Tim Robinson’s 1986 book about Aran has been perfect for me in this crazy time: calm, soothing, richly interesting, rather sad but in a slow, reflective, elegiac way. Aran is the largest of three limestone islands off Ireland’s west coast, long fabled as the most unspoiled bit of old Erin. When Robinson, an English writer, arrived at Aran in 1972 the place was already becoming what it is today, a tourist spot for those who really want to get away from it all. But Robinson spoke Irish and had a knack for getting old men to talk to him, so he was able to record a hoard of stories about Aran’s past that delightfully enriches his account of walking the island’s stony shores.
Robinson actually wrote two books about Aran, of which Pilgrimage is the first. Pilgrimage traces the circumference of the island, an imagined walk all the way around its shores. Labyrinth, the second volume, explores the interior, and since I’ve already ordered it I imagine I’ll be reviewing it later. Aran (or Inishmore, as it is called by people who apply the name Aran to the whole island chain) is a long, narrow island with essentially two sides. The southern side faces the Atlantic and is exposed to its fearful storms; nobody lives there, and much of the coast is daunting cliffs as much as 300 feet (90 m) tall. Everyone lives on the northern, protected side where the coast is a series of bays, headlands, and shingle beaches. So the book is divided into two parts, one that describes the unpeopled cliffs and the other the harbors and seaweed beds of the settled side.
As Robinson walks his readers around the island he tells us about the geology of this limestone rock, and then the names of each feature, and then the stories behind the names. Every few hundred yards he has a longer story about some particular bay, cliff, or beach, or some fascinating bit of island history. He starts at the east end of the island and almost immediately we get this:
In the last century emigrant ships sailing out of Galway for America used to come through Sunda Ghriora [the strait east of Aran] and sometimes had to wait for days for a favourable wind. Then if there were Aran people on board their relatives and friends who had already said goodbye to them and may even have held a wake for them, knowing that in most cases the parting was forever, were given another sight of them by this chance that was perhaps more cruel than kind, but at a distance that must have made it an unreal, wordless and ghostly reappearance. The way by which the bereaved came down to the shore to wave and weep is a little valley called Gleann na nDeor. This phrase is the Irish equivalent of the old preachers’ platitude for this world as a place of sorrow, the “vale of tears.” (33)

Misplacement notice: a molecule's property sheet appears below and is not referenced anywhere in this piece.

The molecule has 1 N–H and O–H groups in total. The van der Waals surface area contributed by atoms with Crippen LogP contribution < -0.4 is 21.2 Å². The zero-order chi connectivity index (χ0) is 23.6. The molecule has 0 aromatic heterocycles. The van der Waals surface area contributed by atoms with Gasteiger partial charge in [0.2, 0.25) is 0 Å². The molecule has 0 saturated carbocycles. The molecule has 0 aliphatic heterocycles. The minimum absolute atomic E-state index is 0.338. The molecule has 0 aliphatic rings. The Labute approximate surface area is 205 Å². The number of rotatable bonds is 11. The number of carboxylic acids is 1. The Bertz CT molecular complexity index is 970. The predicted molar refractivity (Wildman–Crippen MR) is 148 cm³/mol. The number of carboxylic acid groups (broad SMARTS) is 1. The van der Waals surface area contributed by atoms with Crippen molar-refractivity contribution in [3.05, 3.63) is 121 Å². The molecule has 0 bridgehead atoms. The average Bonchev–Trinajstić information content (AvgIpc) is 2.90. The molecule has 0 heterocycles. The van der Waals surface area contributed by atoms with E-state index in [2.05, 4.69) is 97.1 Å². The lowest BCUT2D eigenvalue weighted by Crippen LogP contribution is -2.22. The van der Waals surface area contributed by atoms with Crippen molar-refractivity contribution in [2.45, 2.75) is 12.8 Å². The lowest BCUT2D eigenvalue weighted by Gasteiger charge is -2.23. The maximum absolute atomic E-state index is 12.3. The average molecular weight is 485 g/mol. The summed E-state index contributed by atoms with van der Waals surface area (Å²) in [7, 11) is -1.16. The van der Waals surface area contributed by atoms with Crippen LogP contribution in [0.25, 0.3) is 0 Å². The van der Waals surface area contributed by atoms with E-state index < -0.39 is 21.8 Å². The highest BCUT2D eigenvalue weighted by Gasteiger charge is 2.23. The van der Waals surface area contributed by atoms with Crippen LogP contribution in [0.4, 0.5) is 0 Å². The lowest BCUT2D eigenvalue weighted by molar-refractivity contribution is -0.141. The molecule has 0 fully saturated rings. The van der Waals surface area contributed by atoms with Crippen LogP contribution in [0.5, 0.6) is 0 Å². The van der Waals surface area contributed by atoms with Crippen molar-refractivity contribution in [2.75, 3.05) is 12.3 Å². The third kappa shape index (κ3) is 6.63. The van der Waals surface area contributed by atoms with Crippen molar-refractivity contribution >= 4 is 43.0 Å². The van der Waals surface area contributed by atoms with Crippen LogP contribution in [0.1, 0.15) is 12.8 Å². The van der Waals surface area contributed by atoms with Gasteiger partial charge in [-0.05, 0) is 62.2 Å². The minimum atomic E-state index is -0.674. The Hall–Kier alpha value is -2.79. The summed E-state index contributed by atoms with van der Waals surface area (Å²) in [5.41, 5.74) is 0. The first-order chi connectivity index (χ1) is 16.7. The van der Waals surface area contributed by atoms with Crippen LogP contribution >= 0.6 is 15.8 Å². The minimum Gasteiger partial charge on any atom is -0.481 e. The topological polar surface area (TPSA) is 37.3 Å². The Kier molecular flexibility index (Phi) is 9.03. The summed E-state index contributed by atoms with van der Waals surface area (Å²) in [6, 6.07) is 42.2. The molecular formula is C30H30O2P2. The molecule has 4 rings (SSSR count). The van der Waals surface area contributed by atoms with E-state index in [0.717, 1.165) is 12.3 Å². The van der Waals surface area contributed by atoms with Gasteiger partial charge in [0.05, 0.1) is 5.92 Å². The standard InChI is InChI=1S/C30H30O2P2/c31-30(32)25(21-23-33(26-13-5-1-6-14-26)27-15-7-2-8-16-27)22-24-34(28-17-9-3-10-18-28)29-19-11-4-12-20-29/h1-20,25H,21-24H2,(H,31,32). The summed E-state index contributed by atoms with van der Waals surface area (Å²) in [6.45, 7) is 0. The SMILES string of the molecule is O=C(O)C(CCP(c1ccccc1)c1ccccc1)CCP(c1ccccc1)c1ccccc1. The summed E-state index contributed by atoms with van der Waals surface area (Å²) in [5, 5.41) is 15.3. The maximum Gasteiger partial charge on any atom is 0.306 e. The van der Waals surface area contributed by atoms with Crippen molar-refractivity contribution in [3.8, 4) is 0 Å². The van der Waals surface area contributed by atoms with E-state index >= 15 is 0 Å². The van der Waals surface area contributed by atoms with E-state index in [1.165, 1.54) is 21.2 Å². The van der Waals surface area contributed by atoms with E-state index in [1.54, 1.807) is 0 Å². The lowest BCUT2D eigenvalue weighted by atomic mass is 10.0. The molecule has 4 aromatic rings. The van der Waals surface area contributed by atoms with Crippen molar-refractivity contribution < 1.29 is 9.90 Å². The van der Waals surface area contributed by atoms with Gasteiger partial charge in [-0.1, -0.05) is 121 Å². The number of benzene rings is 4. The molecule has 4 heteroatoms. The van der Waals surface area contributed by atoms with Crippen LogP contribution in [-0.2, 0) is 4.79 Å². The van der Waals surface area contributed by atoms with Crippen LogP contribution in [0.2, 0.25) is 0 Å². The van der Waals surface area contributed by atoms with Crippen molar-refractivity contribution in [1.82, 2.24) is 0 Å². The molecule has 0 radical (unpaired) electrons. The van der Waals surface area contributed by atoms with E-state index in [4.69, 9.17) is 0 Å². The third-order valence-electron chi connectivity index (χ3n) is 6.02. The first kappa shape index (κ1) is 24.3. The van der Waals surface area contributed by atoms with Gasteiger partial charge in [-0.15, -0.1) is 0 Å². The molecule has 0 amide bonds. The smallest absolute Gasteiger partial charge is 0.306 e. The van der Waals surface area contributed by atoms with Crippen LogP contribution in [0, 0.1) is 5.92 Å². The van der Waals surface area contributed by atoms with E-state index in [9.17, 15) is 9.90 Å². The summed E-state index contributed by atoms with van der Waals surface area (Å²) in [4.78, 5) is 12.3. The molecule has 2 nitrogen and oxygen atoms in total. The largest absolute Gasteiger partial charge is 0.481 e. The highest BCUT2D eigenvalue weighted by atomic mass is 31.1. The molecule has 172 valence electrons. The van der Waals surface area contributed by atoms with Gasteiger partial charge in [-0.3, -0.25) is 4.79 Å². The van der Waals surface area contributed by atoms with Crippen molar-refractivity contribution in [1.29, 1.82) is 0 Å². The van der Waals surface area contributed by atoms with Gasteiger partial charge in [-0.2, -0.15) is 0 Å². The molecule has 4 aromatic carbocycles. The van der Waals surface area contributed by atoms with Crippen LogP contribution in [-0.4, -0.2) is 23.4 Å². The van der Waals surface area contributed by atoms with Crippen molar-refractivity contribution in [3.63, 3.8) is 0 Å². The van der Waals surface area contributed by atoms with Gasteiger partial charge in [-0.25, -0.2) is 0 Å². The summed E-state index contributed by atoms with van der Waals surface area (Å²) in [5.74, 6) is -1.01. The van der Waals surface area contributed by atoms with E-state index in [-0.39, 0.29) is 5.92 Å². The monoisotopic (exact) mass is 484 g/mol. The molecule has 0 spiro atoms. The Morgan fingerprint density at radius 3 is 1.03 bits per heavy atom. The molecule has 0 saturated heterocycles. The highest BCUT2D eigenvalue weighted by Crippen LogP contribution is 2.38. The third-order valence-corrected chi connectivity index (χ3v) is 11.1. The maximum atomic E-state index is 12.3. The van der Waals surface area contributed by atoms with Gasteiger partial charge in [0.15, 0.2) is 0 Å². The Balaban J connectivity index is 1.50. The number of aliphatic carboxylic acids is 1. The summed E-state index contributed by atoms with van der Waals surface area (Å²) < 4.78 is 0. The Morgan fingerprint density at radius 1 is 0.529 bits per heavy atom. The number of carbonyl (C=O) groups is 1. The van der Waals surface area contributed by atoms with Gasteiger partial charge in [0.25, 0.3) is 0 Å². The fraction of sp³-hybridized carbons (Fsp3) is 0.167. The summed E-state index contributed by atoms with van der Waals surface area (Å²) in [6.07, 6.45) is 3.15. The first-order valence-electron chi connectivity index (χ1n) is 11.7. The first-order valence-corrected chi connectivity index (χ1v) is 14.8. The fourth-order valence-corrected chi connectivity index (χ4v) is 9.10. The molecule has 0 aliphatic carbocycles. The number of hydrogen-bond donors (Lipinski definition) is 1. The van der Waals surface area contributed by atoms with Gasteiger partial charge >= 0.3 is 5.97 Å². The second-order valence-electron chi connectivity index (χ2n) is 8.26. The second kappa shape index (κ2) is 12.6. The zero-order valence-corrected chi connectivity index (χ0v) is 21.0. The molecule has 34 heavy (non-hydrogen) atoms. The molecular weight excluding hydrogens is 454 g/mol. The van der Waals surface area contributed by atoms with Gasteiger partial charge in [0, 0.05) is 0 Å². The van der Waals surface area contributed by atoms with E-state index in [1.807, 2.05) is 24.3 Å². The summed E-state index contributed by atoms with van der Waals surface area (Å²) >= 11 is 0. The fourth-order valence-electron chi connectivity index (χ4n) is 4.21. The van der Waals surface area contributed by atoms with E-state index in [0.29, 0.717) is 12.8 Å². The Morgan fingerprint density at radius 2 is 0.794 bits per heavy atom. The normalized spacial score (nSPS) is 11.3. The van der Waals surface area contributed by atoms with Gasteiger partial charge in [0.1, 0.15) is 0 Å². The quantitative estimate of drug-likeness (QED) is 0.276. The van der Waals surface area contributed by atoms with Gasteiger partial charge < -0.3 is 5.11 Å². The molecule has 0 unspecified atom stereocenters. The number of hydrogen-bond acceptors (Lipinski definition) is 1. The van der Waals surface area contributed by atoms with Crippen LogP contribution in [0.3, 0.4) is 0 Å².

Then around to the southern shore of the island and the great cliffs. As Robinson writes, an ordinary map all but ignores a cliff, making it a mere line between land and sea, but the cliffs of Aran have their own geography, and their own history, too. The cliff face “was a wide province of the islanders’ mental landscape, a theatre of anecdote, tradition, boast and dream ” (63).
These cliffs have ledges in them, because the thick layers of limestone that make them up are separated by thin layers of softer clay-stone that erode more quickly, creating slots in the cliff face. In late spring those ledges are covered with seabird nests, which the locals used to raid for feathers, eggs, and meat. This was done by lowering the "cliff man" 100 or 200 feet down on a dodgy rope – in the dark, because the nests had to be raided at night – until he found the ledge. He would then crawl along the ledge feeling for nests, trying to catch the birds sleeping and strangle them before they could cry out and warn the others. The birds and eggs were stuffed into sacks, and when the cliff man could carry no more he would tug on the rope and be pulled up. Nobody knows how old this practice was, but it was first recorded by outsiders in the famine years, and it died out during World War II. The cliff men were local heroes, and in the 1970s people still remembered the most famous ones well and knew many stories about their heroics and their phlegmatic attitude toward danger.
Some of the bays along this shore have names related to wrecking, like Bay of the Timber or Bay of the Pine Boards: